It’s a common occurrence that excessive, extremely sexualized femininity greatly disturbs the masculine sense of security, knowledge of the world and selfhood in film noir. America’s active involvement in the World War II brought fundamental as well as wide-reaching sociological changes in the country. With huge numbers of the masculine population drafted into the army and sent directly to Europe to fight, and the evident necessity for the expansion of the national economy to back up the war effort, surging numbers of American women went to work as part of their patriotic duty. That meant a definite shift away from the major role of the women as the home-maker, while the men fulfilled the role of economic provider, an obvious shift away from the traditional hierarchical structure of the American family, with the male at its head, and also a shift towards a society, where gender roles were somewhat subverted somewhat. It appeared to be a temporary confusion in regard to traditional views of sexual role as well as sexual identity.
For American males getting back to the country after the end of the war, and for American males in general, the given subversion of gender roles was coupled with the national economy suffering from post-war depression. The threat of high prices as well as unemployment along with the surging size of corporations, the unstoppable growth of monopolies, to say nothing of the accelerated elimination of small businesses, forcing folks to work for large companies rather than for themselves via industrialized dehumanization. As follows from this both the redefining of gender roles as well as the factor of working according to the objectives of someone else meant that the new masculine position in society appeared to be marked with alienation, paranoia as well as disillusionment, feelings, which were reflected within film noir.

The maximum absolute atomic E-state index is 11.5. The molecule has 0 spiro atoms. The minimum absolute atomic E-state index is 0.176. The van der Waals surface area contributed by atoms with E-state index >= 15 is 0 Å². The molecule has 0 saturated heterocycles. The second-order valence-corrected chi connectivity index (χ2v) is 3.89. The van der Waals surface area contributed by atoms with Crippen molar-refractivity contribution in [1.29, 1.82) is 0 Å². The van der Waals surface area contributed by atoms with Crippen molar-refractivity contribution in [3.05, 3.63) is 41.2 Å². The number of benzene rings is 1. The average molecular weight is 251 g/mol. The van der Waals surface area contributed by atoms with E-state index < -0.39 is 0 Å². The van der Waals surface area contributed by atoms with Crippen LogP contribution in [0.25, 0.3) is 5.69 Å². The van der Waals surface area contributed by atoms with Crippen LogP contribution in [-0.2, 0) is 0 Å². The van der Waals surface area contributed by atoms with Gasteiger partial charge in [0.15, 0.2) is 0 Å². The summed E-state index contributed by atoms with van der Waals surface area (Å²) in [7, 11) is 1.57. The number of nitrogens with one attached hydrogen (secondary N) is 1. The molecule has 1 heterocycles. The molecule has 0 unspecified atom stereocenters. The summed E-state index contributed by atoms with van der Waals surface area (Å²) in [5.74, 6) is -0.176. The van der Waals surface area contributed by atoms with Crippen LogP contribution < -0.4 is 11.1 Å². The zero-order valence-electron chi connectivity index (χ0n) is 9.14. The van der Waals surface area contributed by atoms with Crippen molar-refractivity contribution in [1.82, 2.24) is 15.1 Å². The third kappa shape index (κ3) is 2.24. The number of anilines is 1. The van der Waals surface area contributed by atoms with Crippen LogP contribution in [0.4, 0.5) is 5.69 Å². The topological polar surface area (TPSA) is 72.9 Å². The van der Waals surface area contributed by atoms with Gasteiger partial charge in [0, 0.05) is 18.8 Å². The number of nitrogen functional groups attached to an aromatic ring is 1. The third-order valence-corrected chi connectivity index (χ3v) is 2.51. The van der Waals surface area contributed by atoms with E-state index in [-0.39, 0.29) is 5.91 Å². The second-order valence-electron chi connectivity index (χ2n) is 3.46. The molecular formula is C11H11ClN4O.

The stronghold of masculine security and world knowledge, which had existed before the war appeared to be under threat, from a rapidly changing economic structure, and particularly from the revolutionary new American woman as well as her challenge to preconceptions of masculinity and femininity.
The attitudes toward females evidenced in film noir, so called fear of loss of identity, stability and security. These are reflective of the dominant feelings of that epoch.
Any movie reflects the concerns as well as anxieties of the time, where it was produced, so it’s no wonder that the American films noirs of the mid 1940s were focused on the changing role of females in American society after the war.
It’s a common occurrence that excessive, extremely sexualized femininity greatly disturbs the masculine sense of security, knowledge of the world and selfhood in film noir. America’s active involvement in the World War II brought fundamental as well as wide-reaching sociological changes in the country.